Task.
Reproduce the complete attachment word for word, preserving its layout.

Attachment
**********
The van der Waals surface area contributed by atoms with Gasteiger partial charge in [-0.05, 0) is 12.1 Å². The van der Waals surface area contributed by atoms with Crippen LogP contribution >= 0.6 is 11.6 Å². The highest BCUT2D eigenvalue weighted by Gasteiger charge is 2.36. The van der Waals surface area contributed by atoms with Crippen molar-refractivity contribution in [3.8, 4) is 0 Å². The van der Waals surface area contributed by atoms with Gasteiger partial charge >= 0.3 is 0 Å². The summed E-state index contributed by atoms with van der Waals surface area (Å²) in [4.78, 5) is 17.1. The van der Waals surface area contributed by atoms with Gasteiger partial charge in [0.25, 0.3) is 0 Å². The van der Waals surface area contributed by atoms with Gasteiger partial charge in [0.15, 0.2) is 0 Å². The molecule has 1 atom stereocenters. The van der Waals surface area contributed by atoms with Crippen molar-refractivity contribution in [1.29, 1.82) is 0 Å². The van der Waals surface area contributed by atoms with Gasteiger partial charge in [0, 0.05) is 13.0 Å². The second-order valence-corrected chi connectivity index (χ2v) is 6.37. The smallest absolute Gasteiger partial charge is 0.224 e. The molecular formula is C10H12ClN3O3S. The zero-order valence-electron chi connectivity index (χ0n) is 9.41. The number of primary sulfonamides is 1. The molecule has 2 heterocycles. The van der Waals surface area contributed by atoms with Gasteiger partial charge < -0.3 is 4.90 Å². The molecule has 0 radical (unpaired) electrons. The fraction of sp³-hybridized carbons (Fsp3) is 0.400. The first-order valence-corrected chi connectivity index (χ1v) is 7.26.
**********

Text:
The van der Waals surface area contributed by atoms with Gasteiger partial charge in [-0.05, 0) is 12.1 Å². The van der Waals surface area contributed by atoms with Crippen LogP contribution >= 0.6 is 11.6 Å². The highest BCUT2D eigenvalue weighted by Gasteiger charge is 2.36. The van der Waals surface area contributed by atoms with Crippen molar-refractivity contribution in [3.8, 4) is 0 Å². The van der Waals surface area contributed by atoms with Gasteiger partial charge >= 0.3 is 0 Å². The summed E-state index contributed by atoms with van der Waals surface area (Å²) in [4.78, 5) is 17.1. The van der Waals surface area contributed by atoms with Gasteiger partial charge in [0.25, 0.3) is 0 Å². The van der Waals surface area contributed by atoms with Gasteiger partial charge in [0.15, 0.2) is 0 Å². The molecule has 1 atom stereocenters. The van der Waals surface area contributed by atoms with Crippen molar-refractivity contribution in [1.29, 1.82) is 0 Å². The van der Waals surface area contributed by atoms with Gasteiger partial charge in [0, 0.05) is 13.0 Å². The second-order valence-corrected chi connectivity index (χ2v) is 6.37. The smallest absolute Gasteiger partial charge is 0.224 e. The molecular formula is C10H12ClN3O3S. The zero-order valence-electron chi connectivity index (χ0n) is 9.41. The number of primary sulfonamides is 1. The molecule has 2 heterocycles. The van der Waals surface area contributed by atoms with Gasteiger partial charge < -0.3 is 4.90 Å². The molecule has 0 radical (unpaired) electrons. The fraction of sp³-hybridized carbons (Fsp3) is 0.400. The first-order valence-corrected chi connectivity index (χ1v) is 7.26.